|18-August-1985- Smokehouse hill entrance|
|Escronges Lake, WRNWR|
After school and weekend excursions to the refuge to explore its many isolated lakes or to bowhunt its remote hardwood forest occupied much of my free time. I often proclaimed that it was my land, that I owned it, all 160,00 acres of it!
The Cypress and Overcup trees of the refuge imprinted on me in a similar way that salmon are drawn to return from hundreds of miles away to the place of their birth. Returning to the refuge with my bow in hand is a yearly ritual that I have done with few exceptions for over thirty years.
|As a Wildlife Management student at UAM-1984|
Life brings constant change. I have uprooted my family and relocated multiple times across the country while pursuing my career in the archery business. I've been fortunate enough to have been involved in and to hunt in some magnificent hunting clubs and properties. Over time though, the one constant and recurring hunting relationship I have had has been with my White River Wildlife Refuge. I was awed by the magnitude and vast remoteness of the place as a kid and remain so today. The refuge is part of me. It is my connection to the earth that holds many stories and memories of the bow and arrow, from long ago hunts... and of hunts yet to come.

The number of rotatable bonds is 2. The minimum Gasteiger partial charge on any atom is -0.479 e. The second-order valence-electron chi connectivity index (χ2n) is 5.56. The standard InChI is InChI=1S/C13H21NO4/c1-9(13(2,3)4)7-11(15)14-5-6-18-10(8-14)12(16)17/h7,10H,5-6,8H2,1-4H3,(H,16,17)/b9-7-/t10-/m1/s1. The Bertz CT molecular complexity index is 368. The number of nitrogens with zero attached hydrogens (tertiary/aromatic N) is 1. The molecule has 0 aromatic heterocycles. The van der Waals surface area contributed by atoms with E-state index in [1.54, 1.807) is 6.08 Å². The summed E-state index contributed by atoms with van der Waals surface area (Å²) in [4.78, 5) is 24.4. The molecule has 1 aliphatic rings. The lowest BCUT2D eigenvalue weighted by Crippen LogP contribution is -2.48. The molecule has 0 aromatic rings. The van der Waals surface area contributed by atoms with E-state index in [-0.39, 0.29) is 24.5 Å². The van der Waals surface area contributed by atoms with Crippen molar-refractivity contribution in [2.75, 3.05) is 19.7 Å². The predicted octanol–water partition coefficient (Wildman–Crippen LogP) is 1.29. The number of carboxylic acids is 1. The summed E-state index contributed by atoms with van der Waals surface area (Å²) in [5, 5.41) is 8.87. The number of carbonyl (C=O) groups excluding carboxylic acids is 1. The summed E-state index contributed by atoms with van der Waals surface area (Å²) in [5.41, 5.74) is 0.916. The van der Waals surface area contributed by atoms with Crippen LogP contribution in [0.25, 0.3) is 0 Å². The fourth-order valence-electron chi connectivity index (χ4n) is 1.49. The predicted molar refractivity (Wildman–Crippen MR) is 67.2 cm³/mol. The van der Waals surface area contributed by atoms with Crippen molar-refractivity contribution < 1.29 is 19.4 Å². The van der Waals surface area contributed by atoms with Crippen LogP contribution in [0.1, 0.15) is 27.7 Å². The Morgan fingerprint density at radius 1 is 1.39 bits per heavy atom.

what about the clear cutting of the refuge today? are you happy with that?ReplyDelete
The refuge has actively managed much of its forest for wildlife for 50 plus years. That's its mandate..manage the habitat for the benefit of wildlife. I agree with you.. timber cutting ain't pretty in the short term but the benefits to wildlife are almost immediate.ReplyDelete
I take the long view..and remain focused on what the real threats are. And that is habitat loss, clear cutting, and commercial development. Less than 10% of our bottomland forest remain today. Take a fly-over of the refuge and you'll see many areas where the timber is clear cut right up to the refuge's border. So yes... I'm thankful for the refuge...because without it, the forest we now enjoy hunting and recreating in would have been plowed under with the rest a long time ago.
The refuge has something for everyone. Did you know the refuge have seven large natural areas on the refuge where timber grows UNTOUCHED? Something you'll NEVER see in a for profit timber operation for sure. Check out the Brooks Island Natural Area (4,400 acres!) and Mink Bayou Natural area(3,300 acres).